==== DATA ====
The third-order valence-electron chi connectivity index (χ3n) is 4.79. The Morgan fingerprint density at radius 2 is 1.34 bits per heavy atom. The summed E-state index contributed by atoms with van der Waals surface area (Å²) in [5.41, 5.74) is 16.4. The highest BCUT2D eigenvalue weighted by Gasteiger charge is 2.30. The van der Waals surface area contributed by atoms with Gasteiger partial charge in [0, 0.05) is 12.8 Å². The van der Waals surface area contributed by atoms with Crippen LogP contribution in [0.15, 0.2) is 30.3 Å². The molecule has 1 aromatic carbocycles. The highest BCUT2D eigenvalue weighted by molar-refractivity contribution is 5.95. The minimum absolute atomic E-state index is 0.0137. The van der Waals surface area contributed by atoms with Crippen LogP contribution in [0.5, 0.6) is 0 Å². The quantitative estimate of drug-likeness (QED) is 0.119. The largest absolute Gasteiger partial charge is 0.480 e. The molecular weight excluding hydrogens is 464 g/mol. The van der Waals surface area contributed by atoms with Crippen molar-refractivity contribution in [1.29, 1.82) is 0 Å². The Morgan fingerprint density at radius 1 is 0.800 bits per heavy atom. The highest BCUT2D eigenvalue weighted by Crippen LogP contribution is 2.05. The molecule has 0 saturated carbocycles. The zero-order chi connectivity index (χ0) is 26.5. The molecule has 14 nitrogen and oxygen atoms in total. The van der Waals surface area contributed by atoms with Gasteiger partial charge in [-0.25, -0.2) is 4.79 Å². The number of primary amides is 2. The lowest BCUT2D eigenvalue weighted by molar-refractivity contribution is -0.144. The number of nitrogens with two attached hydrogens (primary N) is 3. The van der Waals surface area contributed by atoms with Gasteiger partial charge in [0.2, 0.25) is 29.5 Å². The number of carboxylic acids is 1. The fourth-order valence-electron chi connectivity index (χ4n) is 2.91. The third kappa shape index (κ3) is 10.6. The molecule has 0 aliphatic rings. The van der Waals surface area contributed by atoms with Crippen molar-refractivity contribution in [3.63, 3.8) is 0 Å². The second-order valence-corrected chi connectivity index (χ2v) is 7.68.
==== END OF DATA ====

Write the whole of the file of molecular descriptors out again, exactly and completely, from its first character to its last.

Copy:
The third-order valence-electron chi connectivity index (χ3n) is 4.79. The Morgan fingerprint density at radius 2 is 1.34 bits per heavy atom. The summed E-state index contributed by atoms with van der Waals surface area (Å²) in [5.41, 5.74) is 16.4. The highest BCUT2D eigenvalue weighted by Gasteiger charge is 2.30. The van der Waals surface area contributed by atoms with Gasteiger partial charge in [0, 0.05) is 12.8 Å². The van der Waals surface area contributed by atoms with Crippen LogP contribution in [0.15, 0.2) is 30.3 Å². The molecule has 1 aromatic carbocycles. The highest BCUT2D eigenvalue weighted by molar-refractivity contribution is 5.95. The minimum absolute atomic E-state index is 0.0137. The van der Waals surface area contributed by atoms with Crippen LogP contribution in [0.5, 0.6) is 0 Å². The quantitative estimate of drug-likeness (QED) is 0.119. The largest absolute Gasteiger partial charge is 0.480 e. The molecular weight excluding hydrogens is 464 g/mol. The van der Waals surface area contributed by atoms with Crippen molar-refractivity contribution in [1.29, 1.82) is 0 Å². The Morgan fingerprint density at radius 1 is 0.800 bits per heavy atom. The highest BCUT2D eigenvalue weighted by Crippen LogP contribution is 2.05. The molecule has 0 saturated carbocycles. The zero-order chi connectivity index (χ0) is 26.5. The molecule has 14 nitrogen and oxygen atoms in total. The van der Waals surface area contributed by atoms with Gasteiger partial charge in [-0.25, -0.2) is 4.79 Å². The number of primary amides is 2. The lowest BCUT2D eigenvalue weighted by molar-refractivity contribution is -0.144. The number of nitrogens with two attached hydrogens (primary N) is 3. The van der Waals surface area contributed by atoms with Gasteiger partial charge in [0.2, 0.25) is 29.5 Å². The number of carboxylic acids is 1. The fourth-order valence-electron chi connectivity index (χ4n) is 2.91. The third kappa shape index (κ3) is 10.6. The molecule has 0 aliphatic rings. The van der Waals surface area contributed by atoms with Crippen molar-refractivity contribution in [3.63, 3.8) is 0 Å². The second-order valence-corrected chi connectivity index (χ2v) is 7.68.